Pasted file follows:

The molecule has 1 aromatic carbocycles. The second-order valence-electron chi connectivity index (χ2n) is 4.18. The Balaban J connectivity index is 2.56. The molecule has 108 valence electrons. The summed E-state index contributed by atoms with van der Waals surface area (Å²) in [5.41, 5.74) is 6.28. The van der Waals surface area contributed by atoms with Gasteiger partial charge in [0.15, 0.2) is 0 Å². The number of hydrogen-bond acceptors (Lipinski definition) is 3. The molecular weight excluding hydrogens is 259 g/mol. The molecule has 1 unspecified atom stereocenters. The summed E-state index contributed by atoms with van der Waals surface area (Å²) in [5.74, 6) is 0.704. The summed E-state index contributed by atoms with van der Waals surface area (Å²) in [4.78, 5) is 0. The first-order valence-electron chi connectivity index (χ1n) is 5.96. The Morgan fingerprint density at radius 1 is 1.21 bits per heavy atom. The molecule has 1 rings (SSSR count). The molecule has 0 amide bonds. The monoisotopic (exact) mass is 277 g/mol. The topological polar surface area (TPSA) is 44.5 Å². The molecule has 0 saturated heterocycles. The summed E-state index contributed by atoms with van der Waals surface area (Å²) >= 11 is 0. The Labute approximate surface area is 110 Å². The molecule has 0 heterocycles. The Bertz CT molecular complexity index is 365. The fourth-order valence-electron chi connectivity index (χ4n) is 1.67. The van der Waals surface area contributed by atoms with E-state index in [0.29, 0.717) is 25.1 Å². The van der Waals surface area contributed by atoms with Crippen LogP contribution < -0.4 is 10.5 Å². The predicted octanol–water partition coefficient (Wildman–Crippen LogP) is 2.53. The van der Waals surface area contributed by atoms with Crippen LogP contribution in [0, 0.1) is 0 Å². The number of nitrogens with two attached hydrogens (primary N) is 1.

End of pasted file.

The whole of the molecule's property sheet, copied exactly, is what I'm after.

The molecule has 1 aromatic carbocycles. The second-order valence-electron chi connectivity index (χ2n) is 4.18. The Balaban J connectivity index is 2.56. The molecule has 108 valence electrons. The summed E-state index contributed by atoms with van der Waals surface area (Å²) in [5.41, 5.74) is 6.28. The van der Waals surface area contributed by atoms with Gasteiger partial charge in [0.15, 0.2) is 0 Å². The number of hydrogen-bond acceptors (Lipinski definition) is 3. The molecular weight excluding hydrogens is 259 g/mol. The molecule has 1 unspecified atom stereocenters. The summed E-state index contributed by atoms with van der Waals surface area (Å²) in [5.74, 6) is 0.704. The summed E-state index contributed by atoms with van der Waals surface area (Å²) in [4.78, 5) is 0. The first-order valence-electron chi connectivity index (χ1n) is 5.96. The Morgan fingerprint density at radius 1 is 1.21 bits per heavy atom. The molecule has 1 rings (SSSR count). The molecule has 0 amide bonds. The monoisotopic (exact) mass is 277 g/mol. The topological polar surface area (TPSA) is 44.5 Å². The molecule has 0 saturated heterocycles. The summed E-state index contributed by atoms with van der Waals surface area (Å²) >= 11 is 0. The Labute approximate surface area is 110 Å². The molecule has 0 heterocycles. The Bertz CT molecular complexity index is 365. The fourth-order valence-electron chi connectivity index (χ4n) is 1.67. The van der Waals surface area contributed by atoms with E-state index in [0.29, 0.717) is 25.1 Å². The van der Waals surface area contributed by atoms with Crippen LogP contribution < -0.4 is 10.5 Å². The predicted octanol–water partition coefficient (Wildman–Crippen LogP) is 2.53. The van der Waals surface area contributed by atoms with Crippen LogP contribution in [0, 0.1) is 0 Å². The number of nitrogens with two attached hydrogens (primary N) is 1.